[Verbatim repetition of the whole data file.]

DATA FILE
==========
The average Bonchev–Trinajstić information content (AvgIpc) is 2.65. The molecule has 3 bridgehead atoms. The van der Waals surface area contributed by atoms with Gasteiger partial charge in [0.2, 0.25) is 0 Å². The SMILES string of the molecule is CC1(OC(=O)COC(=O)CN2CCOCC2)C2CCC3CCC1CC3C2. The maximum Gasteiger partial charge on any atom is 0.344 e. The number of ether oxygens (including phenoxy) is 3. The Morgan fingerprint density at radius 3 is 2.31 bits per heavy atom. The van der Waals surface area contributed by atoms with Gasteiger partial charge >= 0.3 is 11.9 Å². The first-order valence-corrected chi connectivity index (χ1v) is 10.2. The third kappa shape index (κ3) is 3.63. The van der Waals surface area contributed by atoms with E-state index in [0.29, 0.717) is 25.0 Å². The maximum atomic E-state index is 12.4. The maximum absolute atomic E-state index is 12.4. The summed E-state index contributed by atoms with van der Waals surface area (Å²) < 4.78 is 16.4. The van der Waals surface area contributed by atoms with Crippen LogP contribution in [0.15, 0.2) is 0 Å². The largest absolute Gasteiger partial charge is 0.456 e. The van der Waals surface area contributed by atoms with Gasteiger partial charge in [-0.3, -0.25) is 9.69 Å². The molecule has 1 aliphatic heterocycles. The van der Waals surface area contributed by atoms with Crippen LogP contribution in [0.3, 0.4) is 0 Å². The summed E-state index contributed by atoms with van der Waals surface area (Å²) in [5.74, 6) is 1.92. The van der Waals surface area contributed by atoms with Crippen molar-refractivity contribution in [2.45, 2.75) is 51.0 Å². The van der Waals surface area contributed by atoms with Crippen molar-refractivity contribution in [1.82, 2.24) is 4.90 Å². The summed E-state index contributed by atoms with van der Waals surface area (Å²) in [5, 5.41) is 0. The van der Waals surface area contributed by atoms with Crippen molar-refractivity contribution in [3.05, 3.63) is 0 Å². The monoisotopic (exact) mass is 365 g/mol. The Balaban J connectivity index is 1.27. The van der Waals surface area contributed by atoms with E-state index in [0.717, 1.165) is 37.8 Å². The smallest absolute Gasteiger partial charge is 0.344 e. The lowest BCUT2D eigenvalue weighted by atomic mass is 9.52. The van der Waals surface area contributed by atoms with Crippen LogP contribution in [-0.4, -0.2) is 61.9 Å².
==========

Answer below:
The average Bonchev–Trinajstić information content (AvgIpc) is 2.65. The molecule has 3 bridgehead atoms. The van der Waals surface area contributed by atoms with Gasteiger partial charge in [0.2, 0.25) is 0 Å². The SMILES string of the molecule is CC1(OC(=O)COC(=O)CN2CCOCC2)C2CCC3CCC1CC3C2. The maximum Gasteiger partial charge on any atom is 0.344 e. The number of ether oxygens (including phenoxy) is 3. The Morgan fingerprint density at radius 3 is 2.31 bits per heavy atom. The van der Waals surface area contributed by atoms with Gasteiger partial charge >= 0.3 is 11.9 Å². The first-order valence-corrected chi connectivity index (χ1v) is 10.2. The third kappa shape index (κ3) is 3.63. The van der Waals surface area contributed by atoms with E-state index in [0.29, 0.717) is 25.0 Å². The maximum atomic E-state index is 12.4. The maximum absolute atomic E-state index is 12.4. The summed E-state index contributed by atoms with van der Waals surface area (Å²) < 4.78 is 16.4. The van der Waals surface area contributed by atoms with Crippen LogP contribution in [0.15, 0.2) is 0 Å². The largest absolute Gasteiger partial charge is 0.456 e. The van der Waals surface area contributed by atoms with Gasteiger partial charge in [-0.3, -0.25) is 9.69 Å². The molecule has 1 aliphatic heterocycles. The van der Waals surface area contributed by atoms with Crippen LogP contribution in [0.3, 0.4) is 0 Å². The summed E-state index contributed by atoms with van der Waals surface area (Å²) in [5.74, 6) is 1.92. The van der Waals surface area contributed by atoms with Crippen molar-refractivity contribution in [2.45, 2.75) is 51.0 Å². The van der Waals surface area contributed by atoms with Crippen molar-refractivity contribution in [1.82, 2.24) is 4.90 Å². The summed E-state index contributed by atoms with van der Waals surface area (Å²) in [5, 5.41) is 0. The van der Waals surface area contributed by atoms with Crippen molar-refractivity contribution in [3.05, 3.63) is 0 Å². The monoisotopic (exact) mass is 365 g/mol. The Balaban J connectivity index is 1.27. The van der Waals surface area contributed by atoms with E-state index in [0.717, 1.165) is 37.8 Å². The smallest absolute Gasteiger partial charge is 0.344 e. The lowest BCUT2D eigenvalue weighted by atomic mass is 9.52. The van der Waals surface area contributed by atoms with Crippen LogP contribution in [-0.4, -0.2) is 61.9 Å².